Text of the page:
30.07.2013 33 °C
I feel another post needs to be dedicated to some more of the tremendous temples at Angkor. Mainly because they are absolutely amazing and have taken my breath away on several occasions with their sheer vastness. But also because just documenting Angkor Wat would not do this place justice, although Angkor Wat is massive and the biggest single temple, it’s only part of a far larger complex with many temples nearly as large. I visited 13 or more temples during my 3 days exploration, here are just a few of the most impressive I came across.
Another tuk tuk right north from my hotel about 12km, past Angkor Wat, brought me to the southern gate of Angkor Thom then through to the Bayon temple at the centre. After being dropped and paying the agreed $3 for the trip I was ready to start exploring. Again it was hot and humid but more overcast today, perhaps it may rain shortly.
Angkor Thom literally meaning “Great City” in Khmer and is undeniably an expression of Khmer genius when their Empire was at its greatest. It’s the last capital of the Khmer Empire and was a fortified city housing priests, officials, the palace military as well as buildings for administering the vast Kingdom. Most structures were built of wood so have long perished but the remaining stone monuments and the massive city walls and gates still remain testifying to the grandeur this place had.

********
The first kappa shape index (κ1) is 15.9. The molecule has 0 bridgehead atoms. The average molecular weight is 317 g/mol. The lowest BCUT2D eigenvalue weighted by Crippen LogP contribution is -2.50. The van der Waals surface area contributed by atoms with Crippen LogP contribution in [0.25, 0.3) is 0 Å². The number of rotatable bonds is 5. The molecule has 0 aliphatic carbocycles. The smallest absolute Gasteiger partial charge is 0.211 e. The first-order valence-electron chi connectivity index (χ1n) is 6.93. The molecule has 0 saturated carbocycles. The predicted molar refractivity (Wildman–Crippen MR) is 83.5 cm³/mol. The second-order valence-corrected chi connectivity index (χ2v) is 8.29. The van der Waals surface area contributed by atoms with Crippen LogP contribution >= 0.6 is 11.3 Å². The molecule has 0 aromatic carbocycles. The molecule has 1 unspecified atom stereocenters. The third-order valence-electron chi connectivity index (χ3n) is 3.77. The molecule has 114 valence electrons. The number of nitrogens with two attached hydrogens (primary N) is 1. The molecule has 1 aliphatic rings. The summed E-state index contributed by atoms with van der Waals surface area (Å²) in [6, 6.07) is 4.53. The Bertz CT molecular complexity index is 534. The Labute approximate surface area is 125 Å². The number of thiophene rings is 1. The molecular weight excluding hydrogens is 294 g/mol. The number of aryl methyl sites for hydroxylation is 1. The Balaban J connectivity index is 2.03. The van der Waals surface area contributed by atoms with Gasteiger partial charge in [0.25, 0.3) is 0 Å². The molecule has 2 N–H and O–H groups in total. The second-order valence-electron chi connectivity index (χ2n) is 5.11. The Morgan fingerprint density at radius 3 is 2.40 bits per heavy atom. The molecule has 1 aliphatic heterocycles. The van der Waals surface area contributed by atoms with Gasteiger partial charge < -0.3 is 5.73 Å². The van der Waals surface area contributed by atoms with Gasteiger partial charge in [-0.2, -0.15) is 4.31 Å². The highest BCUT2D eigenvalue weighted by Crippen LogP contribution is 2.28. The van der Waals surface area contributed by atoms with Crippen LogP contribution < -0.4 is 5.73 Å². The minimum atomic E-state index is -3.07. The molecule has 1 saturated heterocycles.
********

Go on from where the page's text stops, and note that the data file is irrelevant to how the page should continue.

The city was established in the late 12th century by King Jayavarman VII and covers an area of 9 km². The old capital contains many grand temples and at its centre is Jayavarman's richly decorated state temple of Bayon, famous for its multitude of serene and massive stone faces on the many towers that jut out from the upper terrace.
The Bayon temple lies at the centre of the city and was built late 12th early 13th century and is dedicated to Buddhism. The Japanese government who have been responsible for safeguarding this moment describe it as "the most striking expression of the baroque style" of Khmer architecture, as contrasted with the classical style of Angkor Wat. You can see this in the bas-reliefs which depict unusual scenes of mythology, history and the mundane.